John Swinney has 'heard the anger of students' ahead of exams statement
John Swinney said he has "heard the anger of students" over the SQA’s handling of exam results ahead of a statement in the chamber tomorrow.
Facing a no confidence motion, the education secretary said he was “determined to address” concerns.
It comes after the news that around 133,000 grades provided by teachers were adjusted by the SQA based on the school’s past performance rather than evidence of the individual pupil’s ability, with pupils from poorer background hardest hit.
Most of the changes, 93 per cent, were to a lower mark, and four per cent were changed up or down by more than one grade.
In some cases, pupils saw a predicted A grade reduced to a fail for no clear reason.
With parliament returning from recess, Scottish Labour moved to table a no confidence motion, which the Scottish Tories and Scottish Greens were expected to back.
Facing mounting criticism, Swinney said: “I have heard the anger of students who feel their hard work has been taken away from them and I am determined to address it.
“These are unprecedented times and as we have said throughout this pandemic, we will not get everything right first time. Every student deserves a grade that reflects the work they have done, and that is what I want to achieve.
“I have been engaged in detailed discussions over the way forward and I know that we need to act and act quickly to give certainty to our young people.
“I will set out on Tuesday how we intend to achieve that.”
Scottish Green education spokesperson Ross Greer said: “I welcome John Swinney’s admission that the Scottish Government got this badly wrong. The widescale downgrading of working class young people was unacceptable and entirely avoidable, as the Scottish Greens warned over four months.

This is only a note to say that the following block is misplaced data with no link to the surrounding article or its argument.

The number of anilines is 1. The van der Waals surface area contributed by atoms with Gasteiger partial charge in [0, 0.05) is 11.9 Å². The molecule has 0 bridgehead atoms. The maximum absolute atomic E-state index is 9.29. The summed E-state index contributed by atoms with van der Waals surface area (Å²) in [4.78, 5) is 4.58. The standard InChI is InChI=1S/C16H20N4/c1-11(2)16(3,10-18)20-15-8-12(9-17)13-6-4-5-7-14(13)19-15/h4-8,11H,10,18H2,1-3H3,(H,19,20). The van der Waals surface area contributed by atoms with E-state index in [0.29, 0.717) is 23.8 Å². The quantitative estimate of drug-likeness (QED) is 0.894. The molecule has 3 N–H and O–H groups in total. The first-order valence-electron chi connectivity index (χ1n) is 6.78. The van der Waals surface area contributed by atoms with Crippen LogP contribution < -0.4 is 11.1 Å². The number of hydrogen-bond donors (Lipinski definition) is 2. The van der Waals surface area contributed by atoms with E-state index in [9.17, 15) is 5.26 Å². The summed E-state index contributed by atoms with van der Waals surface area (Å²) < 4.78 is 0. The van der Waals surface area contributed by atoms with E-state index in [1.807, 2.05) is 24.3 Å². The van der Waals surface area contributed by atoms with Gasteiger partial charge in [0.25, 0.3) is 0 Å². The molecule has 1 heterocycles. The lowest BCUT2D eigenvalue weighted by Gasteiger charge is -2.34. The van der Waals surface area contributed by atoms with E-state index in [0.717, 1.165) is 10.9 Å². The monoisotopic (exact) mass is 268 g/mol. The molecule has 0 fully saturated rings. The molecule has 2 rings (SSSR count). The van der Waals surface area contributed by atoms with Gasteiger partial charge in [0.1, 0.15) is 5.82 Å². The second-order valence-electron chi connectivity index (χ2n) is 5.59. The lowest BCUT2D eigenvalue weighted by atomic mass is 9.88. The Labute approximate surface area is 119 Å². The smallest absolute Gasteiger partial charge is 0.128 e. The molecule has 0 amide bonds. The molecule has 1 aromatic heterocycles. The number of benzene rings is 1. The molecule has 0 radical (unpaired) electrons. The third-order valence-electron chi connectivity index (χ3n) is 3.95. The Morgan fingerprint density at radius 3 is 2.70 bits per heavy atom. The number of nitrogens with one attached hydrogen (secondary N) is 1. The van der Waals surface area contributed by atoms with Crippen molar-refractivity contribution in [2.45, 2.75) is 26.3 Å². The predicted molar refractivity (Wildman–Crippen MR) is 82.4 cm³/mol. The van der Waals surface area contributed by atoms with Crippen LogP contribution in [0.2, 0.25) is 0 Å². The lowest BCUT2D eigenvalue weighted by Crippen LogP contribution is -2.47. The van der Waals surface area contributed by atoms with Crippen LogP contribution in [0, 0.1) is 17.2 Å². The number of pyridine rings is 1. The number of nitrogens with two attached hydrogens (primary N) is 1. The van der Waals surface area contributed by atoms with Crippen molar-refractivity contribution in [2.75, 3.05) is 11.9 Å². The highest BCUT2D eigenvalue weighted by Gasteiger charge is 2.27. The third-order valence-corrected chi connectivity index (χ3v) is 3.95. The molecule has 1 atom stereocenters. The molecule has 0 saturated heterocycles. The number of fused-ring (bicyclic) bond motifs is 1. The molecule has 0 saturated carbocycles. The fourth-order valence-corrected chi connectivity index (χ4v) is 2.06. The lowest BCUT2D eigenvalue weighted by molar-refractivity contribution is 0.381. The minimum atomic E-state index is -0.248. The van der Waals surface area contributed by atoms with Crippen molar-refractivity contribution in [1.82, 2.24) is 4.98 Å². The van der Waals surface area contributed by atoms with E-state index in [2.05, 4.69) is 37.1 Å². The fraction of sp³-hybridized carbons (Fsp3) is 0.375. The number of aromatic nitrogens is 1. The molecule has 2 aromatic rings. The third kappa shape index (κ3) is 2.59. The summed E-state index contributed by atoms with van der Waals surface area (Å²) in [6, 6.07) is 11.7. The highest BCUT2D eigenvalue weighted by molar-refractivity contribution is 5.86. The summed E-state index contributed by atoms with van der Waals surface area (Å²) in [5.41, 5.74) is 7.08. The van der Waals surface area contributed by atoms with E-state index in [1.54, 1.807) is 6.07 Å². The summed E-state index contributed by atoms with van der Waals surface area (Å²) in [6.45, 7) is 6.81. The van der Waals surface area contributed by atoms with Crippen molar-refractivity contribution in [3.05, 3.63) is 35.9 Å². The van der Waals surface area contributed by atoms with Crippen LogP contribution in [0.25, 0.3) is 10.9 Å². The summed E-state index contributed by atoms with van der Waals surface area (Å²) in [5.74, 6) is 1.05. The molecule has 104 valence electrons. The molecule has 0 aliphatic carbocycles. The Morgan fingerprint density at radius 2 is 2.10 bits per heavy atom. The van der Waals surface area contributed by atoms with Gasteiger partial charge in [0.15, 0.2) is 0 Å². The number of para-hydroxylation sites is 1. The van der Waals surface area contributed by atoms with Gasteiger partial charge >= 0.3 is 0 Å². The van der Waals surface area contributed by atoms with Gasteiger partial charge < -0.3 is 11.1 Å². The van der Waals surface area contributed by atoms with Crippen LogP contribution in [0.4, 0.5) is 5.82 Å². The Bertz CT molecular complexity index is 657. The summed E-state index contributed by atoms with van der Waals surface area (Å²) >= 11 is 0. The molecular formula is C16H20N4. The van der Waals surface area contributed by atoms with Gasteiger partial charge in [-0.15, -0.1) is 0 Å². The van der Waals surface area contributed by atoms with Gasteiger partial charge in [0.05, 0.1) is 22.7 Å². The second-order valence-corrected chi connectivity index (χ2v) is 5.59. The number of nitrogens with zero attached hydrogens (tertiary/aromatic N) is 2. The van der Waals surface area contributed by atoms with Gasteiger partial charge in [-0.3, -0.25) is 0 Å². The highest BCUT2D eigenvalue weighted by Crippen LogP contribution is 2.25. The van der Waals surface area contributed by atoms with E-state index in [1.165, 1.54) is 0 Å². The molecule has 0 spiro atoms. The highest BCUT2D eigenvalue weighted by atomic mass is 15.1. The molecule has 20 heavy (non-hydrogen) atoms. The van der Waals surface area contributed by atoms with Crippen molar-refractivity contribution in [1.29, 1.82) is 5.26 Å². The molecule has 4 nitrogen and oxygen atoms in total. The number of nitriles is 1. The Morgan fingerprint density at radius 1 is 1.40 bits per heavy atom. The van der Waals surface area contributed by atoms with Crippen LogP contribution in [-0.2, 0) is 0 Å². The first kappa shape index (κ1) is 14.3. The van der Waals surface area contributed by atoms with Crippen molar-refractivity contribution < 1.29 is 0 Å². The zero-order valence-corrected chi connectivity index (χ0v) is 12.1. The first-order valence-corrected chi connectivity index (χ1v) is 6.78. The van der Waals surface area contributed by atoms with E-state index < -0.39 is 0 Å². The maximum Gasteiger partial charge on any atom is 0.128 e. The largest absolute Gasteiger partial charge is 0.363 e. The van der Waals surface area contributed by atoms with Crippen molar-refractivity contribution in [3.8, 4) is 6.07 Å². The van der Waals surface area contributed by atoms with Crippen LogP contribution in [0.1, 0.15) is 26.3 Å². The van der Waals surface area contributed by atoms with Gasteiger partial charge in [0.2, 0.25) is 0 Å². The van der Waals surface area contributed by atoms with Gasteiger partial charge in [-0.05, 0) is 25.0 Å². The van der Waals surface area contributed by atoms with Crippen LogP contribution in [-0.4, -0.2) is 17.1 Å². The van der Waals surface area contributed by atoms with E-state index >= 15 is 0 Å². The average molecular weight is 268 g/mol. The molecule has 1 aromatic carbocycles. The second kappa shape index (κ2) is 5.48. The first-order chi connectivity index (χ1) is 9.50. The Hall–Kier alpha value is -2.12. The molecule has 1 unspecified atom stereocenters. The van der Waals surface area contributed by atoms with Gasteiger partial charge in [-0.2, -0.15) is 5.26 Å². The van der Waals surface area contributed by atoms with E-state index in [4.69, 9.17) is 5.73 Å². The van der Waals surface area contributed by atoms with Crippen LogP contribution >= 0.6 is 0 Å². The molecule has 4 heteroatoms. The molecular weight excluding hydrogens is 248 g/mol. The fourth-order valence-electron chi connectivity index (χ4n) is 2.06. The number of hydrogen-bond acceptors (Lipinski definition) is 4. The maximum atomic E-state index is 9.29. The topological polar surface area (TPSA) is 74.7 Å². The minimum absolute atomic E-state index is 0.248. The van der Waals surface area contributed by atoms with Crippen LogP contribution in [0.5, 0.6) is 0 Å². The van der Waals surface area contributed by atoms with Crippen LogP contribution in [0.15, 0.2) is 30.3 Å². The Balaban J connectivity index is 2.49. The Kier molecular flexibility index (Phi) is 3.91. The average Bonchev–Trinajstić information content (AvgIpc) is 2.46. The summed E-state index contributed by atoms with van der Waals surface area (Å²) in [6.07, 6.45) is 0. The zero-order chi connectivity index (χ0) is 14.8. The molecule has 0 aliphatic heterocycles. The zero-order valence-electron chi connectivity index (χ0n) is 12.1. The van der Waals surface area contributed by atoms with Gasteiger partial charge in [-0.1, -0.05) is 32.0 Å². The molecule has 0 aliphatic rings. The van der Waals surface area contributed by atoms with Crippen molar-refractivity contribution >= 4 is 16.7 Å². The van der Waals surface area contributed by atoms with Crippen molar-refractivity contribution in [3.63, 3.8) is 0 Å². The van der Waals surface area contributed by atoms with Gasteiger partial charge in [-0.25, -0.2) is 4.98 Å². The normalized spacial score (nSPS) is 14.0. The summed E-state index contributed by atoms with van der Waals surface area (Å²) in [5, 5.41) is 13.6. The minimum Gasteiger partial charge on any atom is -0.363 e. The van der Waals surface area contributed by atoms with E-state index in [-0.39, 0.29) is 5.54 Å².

“The fairest, simplest solution is to trust the professional judgement of teachers, as the SQA and Government initially claimed they would before they adopted this awful postcode lottery system.”
But Scottish Labour and the Scottish Tories called on Swinney to resign.
Iain Gray said: “It’s taken John Swinney five days to even admit this fiasco is his responsibility. The threat of a no confidence motion has seen him finally accept the fact that he got this badly wrong.
"This is no way to run an education system. Young people will have been left twisting in the wind for a week by the time he explains what action will be taken. He needs to go.”
Scottish Conservative leader Douglas Ross said: “The answer to this scandal cannot simply be a lengthy appeals process going at a snail’s pace because the SQA don’t have the necessary resources.
“That’s not good enough and Scotland’s pupils and parents deserve far better. Young people cannot be held back any longer from getting on with training and university places.
“We’ve all got to be prepared to put country before party, as I have in the past, and Nicola Sturgeon must do that now and remove Mr Swinney.”
Scottish Liberal Democrat leader Willie Rennie said: “Thousands of young people have endured much avoidable pain this week.
“An admission of error is step one in resolving this major issue but the detailed solution is what matters. Why we ever got into this sorry state is a question that needs answered too.”
Meanwhile SQA chief executive Fiona Robertson will appear before the Scottish Parliament’s Education and Skills Committee on Wednesday 12 August.
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